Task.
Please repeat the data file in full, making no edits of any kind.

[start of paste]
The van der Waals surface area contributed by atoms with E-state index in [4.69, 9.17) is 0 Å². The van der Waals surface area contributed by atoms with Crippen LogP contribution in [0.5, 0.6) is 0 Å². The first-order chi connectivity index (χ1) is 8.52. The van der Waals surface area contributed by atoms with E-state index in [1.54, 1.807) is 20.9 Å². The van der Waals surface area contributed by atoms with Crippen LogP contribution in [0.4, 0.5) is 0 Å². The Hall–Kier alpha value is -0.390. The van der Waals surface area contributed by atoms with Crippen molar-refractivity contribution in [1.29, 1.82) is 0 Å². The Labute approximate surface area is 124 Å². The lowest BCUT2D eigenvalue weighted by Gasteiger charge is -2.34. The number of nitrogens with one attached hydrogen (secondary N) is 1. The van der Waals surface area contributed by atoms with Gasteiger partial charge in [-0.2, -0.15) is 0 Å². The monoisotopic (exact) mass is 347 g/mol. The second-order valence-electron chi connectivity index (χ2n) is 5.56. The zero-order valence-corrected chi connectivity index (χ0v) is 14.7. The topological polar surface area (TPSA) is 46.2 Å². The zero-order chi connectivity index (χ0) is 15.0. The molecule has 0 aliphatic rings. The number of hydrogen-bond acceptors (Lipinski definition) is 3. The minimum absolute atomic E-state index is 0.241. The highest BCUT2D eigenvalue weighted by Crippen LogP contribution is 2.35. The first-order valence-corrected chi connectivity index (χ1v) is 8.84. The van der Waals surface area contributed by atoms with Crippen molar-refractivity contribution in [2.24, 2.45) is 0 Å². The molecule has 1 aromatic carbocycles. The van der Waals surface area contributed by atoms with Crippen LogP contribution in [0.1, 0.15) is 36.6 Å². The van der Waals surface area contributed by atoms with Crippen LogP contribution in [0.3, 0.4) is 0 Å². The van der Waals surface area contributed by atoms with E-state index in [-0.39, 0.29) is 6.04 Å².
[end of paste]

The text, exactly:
The van der Waals surface area contributed by atoms with E-state index in [4.69, 9.17) is 0 Å². The van der Waals surface area contributed by atoms with Crippen LogP contribution in [0.5, 0.6) is 0 Å². The first-order chi connectivity index (χ1) is 8.52. The van der Waals surface area contributed by atoms with E-state index in [1.54, 1.807) is 20.9 Å². The van der Waals surface area contributed by atoms with Crippen LogP contribution in [0.4, 0.5) is 0 Å². The Hall–Kier alpha value is -0.390. The van der Waals surface area contributed by atoms with Crippen molar-refractivity contribution in [1.29, 1.82) is 0 Å². The Labute approximate surface area is 124 Å². The lowest BCUT2D eigenvalue weighted by Gasteiger charge is -2.34. The number of nitrogens with one attached hydrogen (secondary N) is 1. The van der Waals surface area contributed by atoms with Gasteiger partial charge in [-0.2, -0.15) is 0 Å². The monoisotopic (exact) mass is 347 g/mol. The second-order valence-electron chi connectivity index (χ2n) is 5.56. The zero-order valence-corrected chi connectivity index (χ0v) is 14.7. The topological polar surface area (TPSA) is 46.2 Å². The zero-order chi connectivity index (χ0) is 15.0. The molecule has 0 aliphatic rings. The number of hydrogen-bond acceptors (Lipinski definition) is 3. The minimum absolute atomic E-state index is 0.241. The highest BCUT2D eigenvalue weighted by Crippen LogP contribution is 2.35. The first-order valence-corrected chi connectivity index (χ1v) is 8.84. The van der Waals surface area contributed by atoms with Crippen molar-refractivity contribution in [2.24, 2.45) is 0 Å². The molecule has 1 aromatic carbocycles. The van der Waals surface area contributed by atoms with Crippen LogP contribution in [0.1, 0.15) is 36.6 Å². The van der Waals surface area contributed by atoms with Crippen LogP contribution in [0.3, 0.4) is 0 Å². The van der Waals surface area contributed by atoms with E-state index in [-0.39, 0.29) is 6.04 Å².